This morning Cheryl did a post laying out what James Rosen thinks are the four tracks of Special Counsel Mueller’s investigation:
THERE ARE FOUR important tracks to follow in the Trump-Russia story. First, we must determine whether there is credible evidence for the underlying premise that Russia intervened in the 2016 election to help Trump win. Second, we must figure out whether Trump or people around him worked with the Russians to try to win the election. Next, we must scrutinize the evidence to understand whether Trump and his associates have sought to obstruct justice by impeding a federal investigation into whether Trump and Russia colluded. A fourth track concerns whether Republican leaders are now engaged in a criminal conspiracy to obstruct justice through their intense and ongoing efforts to discredit Mueller’s probe.
Cheryl provided appropriate caveats regarding Risen, his past reporting, and the editorial bias of The Intercept where he is now employed. Quite simply Risen is wrong. He is wrong because he fundamentally misunderstands what is actually going on with the Special Counsel’s oversight of a dual track counterintelligence and criminal investigation. There are actually five parts to what Special Counsel Mueller and his team are investigating. They are:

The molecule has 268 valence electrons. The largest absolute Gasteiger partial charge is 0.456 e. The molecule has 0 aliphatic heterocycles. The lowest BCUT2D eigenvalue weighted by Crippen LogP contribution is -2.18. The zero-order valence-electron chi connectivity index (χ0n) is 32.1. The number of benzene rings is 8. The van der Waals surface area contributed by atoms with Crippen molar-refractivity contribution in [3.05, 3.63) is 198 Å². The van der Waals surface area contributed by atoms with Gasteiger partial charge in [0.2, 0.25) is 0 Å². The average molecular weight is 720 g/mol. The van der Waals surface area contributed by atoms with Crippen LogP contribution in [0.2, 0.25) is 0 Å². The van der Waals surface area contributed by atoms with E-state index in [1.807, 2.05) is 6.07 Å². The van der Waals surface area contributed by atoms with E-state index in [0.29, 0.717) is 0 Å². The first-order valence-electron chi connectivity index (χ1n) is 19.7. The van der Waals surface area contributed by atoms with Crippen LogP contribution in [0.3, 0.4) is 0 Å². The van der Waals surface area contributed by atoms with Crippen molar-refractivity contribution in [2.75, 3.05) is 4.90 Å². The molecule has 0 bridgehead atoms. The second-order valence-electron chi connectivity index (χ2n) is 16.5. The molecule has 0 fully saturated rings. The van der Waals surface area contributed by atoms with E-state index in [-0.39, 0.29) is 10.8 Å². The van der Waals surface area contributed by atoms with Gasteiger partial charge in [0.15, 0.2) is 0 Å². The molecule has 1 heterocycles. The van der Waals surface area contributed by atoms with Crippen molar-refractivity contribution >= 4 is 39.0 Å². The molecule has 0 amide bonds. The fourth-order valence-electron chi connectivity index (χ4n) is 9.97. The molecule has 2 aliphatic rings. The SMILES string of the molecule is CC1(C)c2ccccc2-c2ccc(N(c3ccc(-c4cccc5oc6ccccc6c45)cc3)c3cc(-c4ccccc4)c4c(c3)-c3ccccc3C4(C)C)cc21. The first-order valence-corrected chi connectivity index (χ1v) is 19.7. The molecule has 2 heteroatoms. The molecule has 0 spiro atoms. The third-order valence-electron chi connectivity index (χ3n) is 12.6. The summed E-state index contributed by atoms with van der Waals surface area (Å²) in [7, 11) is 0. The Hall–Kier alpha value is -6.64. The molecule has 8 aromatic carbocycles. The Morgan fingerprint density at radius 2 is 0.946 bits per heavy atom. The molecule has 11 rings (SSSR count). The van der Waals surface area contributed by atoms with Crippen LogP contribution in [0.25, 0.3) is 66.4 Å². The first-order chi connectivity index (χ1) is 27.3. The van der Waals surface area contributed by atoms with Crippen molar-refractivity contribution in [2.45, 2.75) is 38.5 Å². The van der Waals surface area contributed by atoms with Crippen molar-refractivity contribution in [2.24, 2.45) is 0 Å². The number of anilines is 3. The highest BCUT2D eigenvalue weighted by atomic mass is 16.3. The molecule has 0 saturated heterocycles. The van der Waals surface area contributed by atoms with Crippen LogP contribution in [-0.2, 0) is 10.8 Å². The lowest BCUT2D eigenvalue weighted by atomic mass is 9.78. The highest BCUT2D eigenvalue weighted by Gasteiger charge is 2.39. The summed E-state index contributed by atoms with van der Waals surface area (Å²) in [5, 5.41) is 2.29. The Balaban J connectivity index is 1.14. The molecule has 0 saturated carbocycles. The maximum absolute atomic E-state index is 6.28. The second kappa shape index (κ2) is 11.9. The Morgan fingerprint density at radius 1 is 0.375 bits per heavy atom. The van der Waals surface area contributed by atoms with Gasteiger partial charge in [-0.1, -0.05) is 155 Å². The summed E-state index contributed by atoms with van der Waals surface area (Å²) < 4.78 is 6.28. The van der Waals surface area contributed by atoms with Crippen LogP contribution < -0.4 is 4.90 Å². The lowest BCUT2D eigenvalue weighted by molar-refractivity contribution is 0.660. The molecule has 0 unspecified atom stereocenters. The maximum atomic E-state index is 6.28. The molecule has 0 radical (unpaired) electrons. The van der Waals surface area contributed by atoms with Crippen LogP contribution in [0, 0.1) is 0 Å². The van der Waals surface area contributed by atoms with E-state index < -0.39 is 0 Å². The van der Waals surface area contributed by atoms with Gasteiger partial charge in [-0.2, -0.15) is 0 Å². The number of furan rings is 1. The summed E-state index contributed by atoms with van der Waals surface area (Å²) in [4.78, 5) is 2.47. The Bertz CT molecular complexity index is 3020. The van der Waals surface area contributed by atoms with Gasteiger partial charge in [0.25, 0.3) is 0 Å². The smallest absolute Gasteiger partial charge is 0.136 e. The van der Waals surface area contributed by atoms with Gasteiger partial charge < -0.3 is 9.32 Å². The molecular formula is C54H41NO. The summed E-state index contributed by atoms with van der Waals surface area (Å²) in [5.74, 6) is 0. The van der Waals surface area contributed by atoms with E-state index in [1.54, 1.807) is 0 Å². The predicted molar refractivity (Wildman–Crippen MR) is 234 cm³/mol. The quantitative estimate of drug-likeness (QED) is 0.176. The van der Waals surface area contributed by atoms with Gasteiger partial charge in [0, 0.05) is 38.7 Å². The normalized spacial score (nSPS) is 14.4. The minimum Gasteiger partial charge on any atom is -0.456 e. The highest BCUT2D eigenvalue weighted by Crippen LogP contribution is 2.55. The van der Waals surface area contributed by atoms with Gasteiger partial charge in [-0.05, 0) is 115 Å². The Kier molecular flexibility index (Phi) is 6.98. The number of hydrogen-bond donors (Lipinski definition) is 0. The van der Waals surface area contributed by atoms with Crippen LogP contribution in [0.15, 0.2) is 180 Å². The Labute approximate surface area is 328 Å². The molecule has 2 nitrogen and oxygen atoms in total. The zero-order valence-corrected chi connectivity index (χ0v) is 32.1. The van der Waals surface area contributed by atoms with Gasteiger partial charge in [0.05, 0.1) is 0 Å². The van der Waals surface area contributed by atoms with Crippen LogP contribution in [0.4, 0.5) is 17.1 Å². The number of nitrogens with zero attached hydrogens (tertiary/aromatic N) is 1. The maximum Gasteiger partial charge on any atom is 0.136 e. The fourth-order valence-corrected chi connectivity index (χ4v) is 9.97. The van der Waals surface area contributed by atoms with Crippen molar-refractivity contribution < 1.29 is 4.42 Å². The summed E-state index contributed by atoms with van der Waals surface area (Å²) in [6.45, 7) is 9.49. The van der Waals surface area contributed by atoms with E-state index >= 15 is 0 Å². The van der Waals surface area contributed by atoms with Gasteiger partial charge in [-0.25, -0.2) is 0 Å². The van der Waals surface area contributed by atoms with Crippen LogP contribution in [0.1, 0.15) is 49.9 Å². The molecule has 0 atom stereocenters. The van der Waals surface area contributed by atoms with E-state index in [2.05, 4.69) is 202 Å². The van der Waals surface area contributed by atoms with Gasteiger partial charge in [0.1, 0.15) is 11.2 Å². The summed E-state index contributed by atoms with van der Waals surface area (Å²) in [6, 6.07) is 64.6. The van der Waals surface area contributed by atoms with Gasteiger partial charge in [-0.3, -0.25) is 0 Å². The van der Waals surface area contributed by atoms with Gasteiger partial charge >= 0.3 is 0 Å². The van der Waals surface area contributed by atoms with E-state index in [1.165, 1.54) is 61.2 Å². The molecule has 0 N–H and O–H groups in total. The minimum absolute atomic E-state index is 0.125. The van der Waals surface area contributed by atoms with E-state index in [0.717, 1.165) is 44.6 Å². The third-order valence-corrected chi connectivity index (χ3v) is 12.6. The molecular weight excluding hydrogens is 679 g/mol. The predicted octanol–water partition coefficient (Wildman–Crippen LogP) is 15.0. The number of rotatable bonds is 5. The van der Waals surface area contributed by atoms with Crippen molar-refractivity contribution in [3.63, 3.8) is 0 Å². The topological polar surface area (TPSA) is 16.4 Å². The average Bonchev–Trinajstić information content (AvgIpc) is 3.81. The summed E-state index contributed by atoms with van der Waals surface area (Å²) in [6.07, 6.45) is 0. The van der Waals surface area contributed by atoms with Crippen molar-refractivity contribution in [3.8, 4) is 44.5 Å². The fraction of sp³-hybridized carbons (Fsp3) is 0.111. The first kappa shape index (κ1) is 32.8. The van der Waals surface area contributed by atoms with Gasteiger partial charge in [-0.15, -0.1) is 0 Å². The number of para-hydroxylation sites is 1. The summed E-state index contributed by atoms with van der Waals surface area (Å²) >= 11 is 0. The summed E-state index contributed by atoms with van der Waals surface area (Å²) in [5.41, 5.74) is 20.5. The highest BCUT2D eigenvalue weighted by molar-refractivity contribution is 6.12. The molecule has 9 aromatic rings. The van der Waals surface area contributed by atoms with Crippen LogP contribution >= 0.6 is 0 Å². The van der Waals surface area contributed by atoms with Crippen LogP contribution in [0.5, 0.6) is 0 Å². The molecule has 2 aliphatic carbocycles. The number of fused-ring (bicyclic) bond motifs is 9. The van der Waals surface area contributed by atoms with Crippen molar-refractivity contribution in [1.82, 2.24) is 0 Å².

1) Russian interference in the election. This includes the hacking and phishing, the troll farms and the bots. The Russian deployed human and signals and electronic intelligence. Basically the active measures and cyberwarfare campaign to influence the American electorate in order to prevent Hillary Clinton from being elected president and to ensure that Donald Trump was elected president. And, perhaps, suppressing enough of the vote by various means to ensure that the Democrats couldn’t flip the Senate and/or the House.
2) What, if any, connections exist between the Trump campaign, including surrogates, as well as other campaigns such as Jill Stein’s, and any other Americans and/or American organizations with the Russians to influence the American electorate in order to prevent Hillary Clinton from being elected president and to ensure that Donald Trump was elected president. And, perhaps, suppressing enough of the vote by various means to ensure that the Democrats couldn’t flip the Senate and/or the House.
3) Whether the President and/or others conspired to and/or actually tried to cover up the second item above in order to frustrate both the counterintelligence and criminal investigations.
4) The financial crimes investigation into the President’s, his children’s, his son in law’s, his son in law’s family’s, and many of the President’s associate’s (Felix Sater and Michael Cohen for instance) businesses that have been uncovered as a result of the counterintelligence and criminal investigations.
5) Any other criminality that is subsequently discovered as a result of the investigation.
These five investigatory parts are divided between the counterintelligence and criminal tracks to the investigation. And in the case of much of the counterintelligence portions, the fine line that Special Counsel Mueller and his team are walking is how to build criminal cases out of the counterintelligence investigation. Basically, they have to come up with appropriate evidence that can be used for a criminal prosecution that does not compromise American, allied, and partner nation sources and methods. What Special Counsel Mueller knows as a result of having full access to and oversight of the counterintelligence investigation versus what he thinks he can prove in a court of law are things we all have to wait to find out.